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Thin wrapper around HuggingFace Transformers sequence classification models for ease of use

Project description

OP Text

A wrapper around the popular transformers machine learning library, by the HuggingFace team. OP Text provides a simplified, Keras like, interface for fine-tuning, evaluating and inference of popular pretrained BERT models.

Installation

PyTorch is required as a prerequisite before installing OP Text. Head on over to the getting started page of their website and follow the installation instructions for your version of Python.

!Currently only Python versions 3.6 and above are supported

Use one of the following commands to install OP Text:

with pip

pip install op_text

with anaconda

conda install op_text

Usage

The entire purpose of this package is to allow users to leverage the power of the transformer models available in HuggingFace's library without needing to understand how to use PyTorch.

Model Loading

Currently the available models are:

  1. BERT from the paper BERT: Pre-training of Deep Bidirectional Transformers for Language Understanding(https://arxiv.org/abs/1810.04805) released by Google.

  2. RoBERTa from the paper Robustly Optimized BERT Pretraining Approach released by Facebook.

  3. DistilBERT from the paper DistilBERT, a distilled version of BERT: smaller, faster, cheaper and lighter released by HuggingFace.

Each model has contains a list of the available pretrained models. Use the DOWNLOADABLES property to access them.

Bert.DOWNLOADBLES
>> ['bert-base-uncased','bert-large-uncased']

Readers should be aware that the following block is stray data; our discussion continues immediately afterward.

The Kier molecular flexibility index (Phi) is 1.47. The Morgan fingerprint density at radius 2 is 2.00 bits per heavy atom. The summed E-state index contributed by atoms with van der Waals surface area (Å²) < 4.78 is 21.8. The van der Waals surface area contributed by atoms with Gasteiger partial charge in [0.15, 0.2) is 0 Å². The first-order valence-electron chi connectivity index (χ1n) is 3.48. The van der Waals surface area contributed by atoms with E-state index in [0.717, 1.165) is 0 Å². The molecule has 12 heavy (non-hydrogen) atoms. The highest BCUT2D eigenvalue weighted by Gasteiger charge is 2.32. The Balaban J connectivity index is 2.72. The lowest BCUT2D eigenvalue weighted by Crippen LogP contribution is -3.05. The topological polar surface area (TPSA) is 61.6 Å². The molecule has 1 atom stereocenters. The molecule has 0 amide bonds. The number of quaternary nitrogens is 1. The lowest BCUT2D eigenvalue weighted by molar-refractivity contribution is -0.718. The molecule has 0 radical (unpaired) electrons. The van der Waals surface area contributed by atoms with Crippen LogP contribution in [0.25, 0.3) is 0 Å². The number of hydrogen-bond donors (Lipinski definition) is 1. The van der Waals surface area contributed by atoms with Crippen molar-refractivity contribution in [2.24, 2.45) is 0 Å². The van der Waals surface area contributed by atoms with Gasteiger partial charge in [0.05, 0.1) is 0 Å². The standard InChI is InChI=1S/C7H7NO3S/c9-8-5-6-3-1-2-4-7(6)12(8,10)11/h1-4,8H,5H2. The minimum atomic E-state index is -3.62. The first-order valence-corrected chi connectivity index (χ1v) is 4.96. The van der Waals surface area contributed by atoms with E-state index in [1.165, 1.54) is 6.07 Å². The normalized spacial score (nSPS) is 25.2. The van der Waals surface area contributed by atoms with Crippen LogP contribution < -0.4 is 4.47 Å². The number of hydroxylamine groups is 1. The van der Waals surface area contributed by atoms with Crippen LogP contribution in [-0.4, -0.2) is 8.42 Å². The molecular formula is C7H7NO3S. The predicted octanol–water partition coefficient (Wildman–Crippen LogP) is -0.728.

Roberta.DOWNLOADBLES
>> ['roberta-base','roberta-large']

DistilBert.DOWNLOADABLES
>> ['distilbert-base-uncased']

Loading a model is achieved in one line of code. The string can either be the name of a pretrained model or a path to a local fine-tuned model on disk.

from op_text.models import Bert

# Loading a pretrained model 
model = Bert("bert-base-uncased", num_labels=2)

# Loading a fine-tuned model
model = Bert("path/to/local/model/")

Supply num_labels when using a pretrained model, as an untrained classification head is added when using this one of the DOWNLOADABLE strings.

Fine-tuning

Finetuning a model is as simple as loading a dataset, instantiating a model and then passing it to the models fit function.

from models.import Bert

X_train = [
	"Example sentence 1"
	"Example sentence 2"
	"Today was a horrible day"
]
y_train = [1,1,0]

model = Bert('bert-base-uncased', num_labels=2)
model.fit(X_train, y_train)

Saving

At the conclusion of training you will most likely want to save your model to disk. Simply call the the models save function and supply an output directory and name for the model.

from models.import Bert
model = Bert('bert-base-uncased', num_labels=2)
model.save("path/to/output/dir/", "example_save_name")

Evaluation

Model evaluation is basically the same as model training. Load a dataset, instantiate a model and but instead call the evaluate function. This returns a number between 0 and 1 which is the percentage of predictions the model got correct.

model.evalaute(X_test, y_test)
>> 0.8 # 80% correct predictions

Prediction

Predict the label of a piece of text/s by passing a list of strings to the models predict function. This returns a list of tuples, one for each piece of text to be predicted. These tuples contain the models confidence scores for each class and the numerical label of the predicted class. If a label converter is supplied, a string label of the predicted class is also included in each output tuple.

from op_text.utils import LabelConverter

converter = LabelConverter({0: "negative", 1: "positive"}    
to_predict = ["Today was a great day!"]
model.predict(to_predict, label_converter=converter)
>> [([0.02, 0.98], 1, "positive")]

Citation

Paper you can cite for the Transformers library:

@article{Wolf2019HuggingFacesTS,
  title={HuggingFace's Transformers: State-of-the-art Natural Language Processing},
  author={Thomas Wolf and Lysandre Debut and Victor Sanh and Julien Chaumond and Clement Delangue and Anthony Moi and Pierric Cistac and Tim Rault and R'emi Louf and Morgan Funtowicz and Jamie Brew},
  journal={ArXiv},
  year={2019},
  volume={abs/1910.03771}
}

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